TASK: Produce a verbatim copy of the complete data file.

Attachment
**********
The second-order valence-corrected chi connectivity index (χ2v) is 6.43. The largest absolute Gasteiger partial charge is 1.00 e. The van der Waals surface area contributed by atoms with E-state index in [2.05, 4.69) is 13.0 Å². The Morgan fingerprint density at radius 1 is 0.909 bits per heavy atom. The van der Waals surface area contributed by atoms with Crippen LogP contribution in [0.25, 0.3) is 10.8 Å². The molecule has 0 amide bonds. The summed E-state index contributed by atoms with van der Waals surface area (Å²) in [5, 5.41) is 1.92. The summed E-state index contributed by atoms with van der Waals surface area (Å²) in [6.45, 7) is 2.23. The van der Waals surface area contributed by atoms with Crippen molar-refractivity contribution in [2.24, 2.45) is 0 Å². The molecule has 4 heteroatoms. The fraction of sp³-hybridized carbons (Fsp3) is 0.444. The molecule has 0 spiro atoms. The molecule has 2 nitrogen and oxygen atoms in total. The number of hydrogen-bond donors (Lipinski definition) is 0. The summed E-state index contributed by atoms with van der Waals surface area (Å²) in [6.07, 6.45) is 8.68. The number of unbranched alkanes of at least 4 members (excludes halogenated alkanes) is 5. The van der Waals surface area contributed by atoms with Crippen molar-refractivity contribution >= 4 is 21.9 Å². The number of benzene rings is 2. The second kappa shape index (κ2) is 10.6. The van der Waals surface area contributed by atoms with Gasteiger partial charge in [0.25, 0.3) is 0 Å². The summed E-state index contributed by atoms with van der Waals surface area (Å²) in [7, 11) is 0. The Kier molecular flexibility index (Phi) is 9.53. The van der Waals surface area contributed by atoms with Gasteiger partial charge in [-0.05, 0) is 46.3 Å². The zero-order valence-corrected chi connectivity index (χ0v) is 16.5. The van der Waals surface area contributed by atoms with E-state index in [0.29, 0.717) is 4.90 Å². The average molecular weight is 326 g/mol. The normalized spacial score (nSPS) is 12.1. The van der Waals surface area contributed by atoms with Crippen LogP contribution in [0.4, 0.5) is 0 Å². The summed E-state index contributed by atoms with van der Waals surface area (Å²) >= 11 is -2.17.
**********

The second-order valence-corrected chi connectivity index (χ2v) is 6.43. The largest absolute Gasteiger partial charge is 1.00 e. The van der Waals surface area contributed by atoms with E-state index in [2.05, 4.69) is 13.0 Å². The Morgan fingerprint density at radius 1 is 0.909 bits per heavy atom. The van der Waals surface area contributed by atoms with Crippen LogP contribution in [0.25, 0.3) is 10.8 Å². The molecule has 0 amide bonds. The summed E-state index contributed by atoms with van der Waals surface area (Å²) in [5, 5.41) is 1.92. The summed E-state index contributed by atoms with van der Waals surface area (Å²) in [6.45, 7) is 2.23. The van der Waals surface area contributed by atoms with Crippen molar-refractivity contribution in [2.24, 2.45) is 0 Å². The molecule has 4 heteroatoms. The fraction of sp³-hybridized carbons (Fsp3) is 0.444. The molecule has 0 spiro atoms. The molecule has 2 nitrogen and oxygen atoms in total. The number of hydrogen-bond donors (Lipinski definition) is 0. The summed E-state index contributed by atoms with van der Waals surface area (Å²) in [6.07, 6.45) is 8.68. The number of unbranched alkanes of at least 4 members (excludes halogenated alkanes) is 5. The van der Waals surface area contributed by atoms with Crippen molar-refractivity contribution >= 4 is 21.9 Å². The number of benzene rings is 2. The second kappa shape index (κ2) is 10.6. The van der Waals surface area contributed by atoms with Gasteiger partial charge in [0.25, 0.3) is 0 Å². The summed E-state index contributed by atoms with van der Waals surface area (Å²) in [7, 11) is 0. The Kier molecular flexibility index (Phi) is 9.53. The van der Waals surface area contributed by atoms with Gasteiger partial charge in [-0.05, 0) is 46.3 Å². The zero-order valence-corrected chi connectivity index (χ0v) is 16.5. The van der Waals surface area contributed by atoms with E-state index in [0.29, 0.717) is 4.90 Å². The average molecular weight is 326 g/mol. The normalized spacial score (nSPS) is 12.1. The van der Waals surface area contributed by atoms with Crippen LogP contribution in [0.4, 0.5) is 0 Å². The summed E-state index contributed by atoms with van der Waals surface area (Å²) >= 11 is -2.17.